One way I deal with violence is to get the students to list all the possible reasons for fighting.
To protect one's body, to protect someone else, to protect property, to take property or land, to get revenge or vengeance, to protect one's honor, to humiliate someone, to intimidate someone, as a form of rough play, or in a matched fight or performance.
I then try to examine these reasons historically, so students know that they are part of what is, and has always been, normal. I sometimes pull out a twenty dollar bill and ask if students know who this person is. President Andrew Jackson got into at least 30 duels (to protect his Honor) (some say as many as 100), he also abducted his wife and chased her former husband into the woods with a knife.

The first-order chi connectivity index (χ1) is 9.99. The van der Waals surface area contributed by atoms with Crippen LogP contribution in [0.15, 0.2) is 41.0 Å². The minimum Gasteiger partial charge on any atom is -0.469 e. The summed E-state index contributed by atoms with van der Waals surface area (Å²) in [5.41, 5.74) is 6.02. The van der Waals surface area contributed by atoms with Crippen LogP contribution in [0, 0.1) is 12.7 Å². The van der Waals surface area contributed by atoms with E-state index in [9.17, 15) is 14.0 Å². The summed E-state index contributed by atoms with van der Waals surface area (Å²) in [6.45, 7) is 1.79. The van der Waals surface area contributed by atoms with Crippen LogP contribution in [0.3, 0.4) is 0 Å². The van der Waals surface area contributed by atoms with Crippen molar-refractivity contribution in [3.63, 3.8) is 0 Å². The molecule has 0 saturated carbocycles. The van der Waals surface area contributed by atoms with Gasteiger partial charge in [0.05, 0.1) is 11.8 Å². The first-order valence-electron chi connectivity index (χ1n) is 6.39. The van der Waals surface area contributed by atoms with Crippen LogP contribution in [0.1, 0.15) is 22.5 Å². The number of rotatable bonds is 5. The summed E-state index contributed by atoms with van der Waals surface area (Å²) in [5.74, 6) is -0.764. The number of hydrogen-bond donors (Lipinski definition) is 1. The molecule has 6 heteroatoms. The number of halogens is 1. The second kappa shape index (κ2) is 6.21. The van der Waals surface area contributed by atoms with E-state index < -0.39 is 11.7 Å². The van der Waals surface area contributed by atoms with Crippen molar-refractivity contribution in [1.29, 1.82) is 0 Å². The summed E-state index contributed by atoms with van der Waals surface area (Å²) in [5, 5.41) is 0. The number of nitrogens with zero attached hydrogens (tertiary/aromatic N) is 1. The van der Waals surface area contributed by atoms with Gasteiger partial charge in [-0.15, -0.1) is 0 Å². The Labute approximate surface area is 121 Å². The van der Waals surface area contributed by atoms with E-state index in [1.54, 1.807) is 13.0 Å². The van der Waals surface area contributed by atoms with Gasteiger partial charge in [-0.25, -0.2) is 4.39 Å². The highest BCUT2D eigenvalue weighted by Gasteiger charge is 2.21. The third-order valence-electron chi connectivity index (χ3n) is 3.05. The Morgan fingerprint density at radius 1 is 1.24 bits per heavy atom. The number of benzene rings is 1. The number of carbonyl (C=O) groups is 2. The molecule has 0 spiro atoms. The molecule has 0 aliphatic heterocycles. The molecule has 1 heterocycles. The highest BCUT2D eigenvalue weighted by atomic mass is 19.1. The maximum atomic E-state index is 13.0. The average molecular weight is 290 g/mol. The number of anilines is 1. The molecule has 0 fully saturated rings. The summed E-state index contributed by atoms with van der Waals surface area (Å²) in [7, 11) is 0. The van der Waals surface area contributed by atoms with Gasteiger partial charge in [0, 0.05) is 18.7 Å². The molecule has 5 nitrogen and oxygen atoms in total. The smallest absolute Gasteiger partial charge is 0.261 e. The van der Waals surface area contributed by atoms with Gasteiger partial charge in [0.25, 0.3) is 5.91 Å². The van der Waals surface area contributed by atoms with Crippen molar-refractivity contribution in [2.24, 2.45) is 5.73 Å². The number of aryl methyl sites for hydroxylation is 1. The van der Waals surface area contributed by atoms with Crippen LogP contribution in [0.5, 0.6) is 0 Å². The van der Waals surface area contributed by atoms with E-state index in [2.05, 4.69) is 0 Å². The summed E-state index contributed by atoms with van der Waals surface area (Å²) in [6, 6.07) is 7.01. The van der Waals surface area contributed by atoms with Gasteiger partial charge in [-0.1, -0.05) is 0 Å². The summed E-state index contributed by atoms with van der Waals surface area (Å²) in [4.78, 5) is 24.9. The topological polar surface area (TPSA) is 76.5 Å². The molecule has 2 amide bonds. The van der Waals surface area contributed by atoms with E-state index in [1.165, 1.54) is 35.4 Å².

Discussing duels helps students understand why they want to fight, why it's normal, and also why it is inappropriate. Most fights at school are attempts to humiliate or intimidate someone. If students understand this they are much less likely to get into fights.
Once we have had this discussion, I can sometimes stop a confrontation between students by asking them if they would like to perform a fight to the death for the rest of us.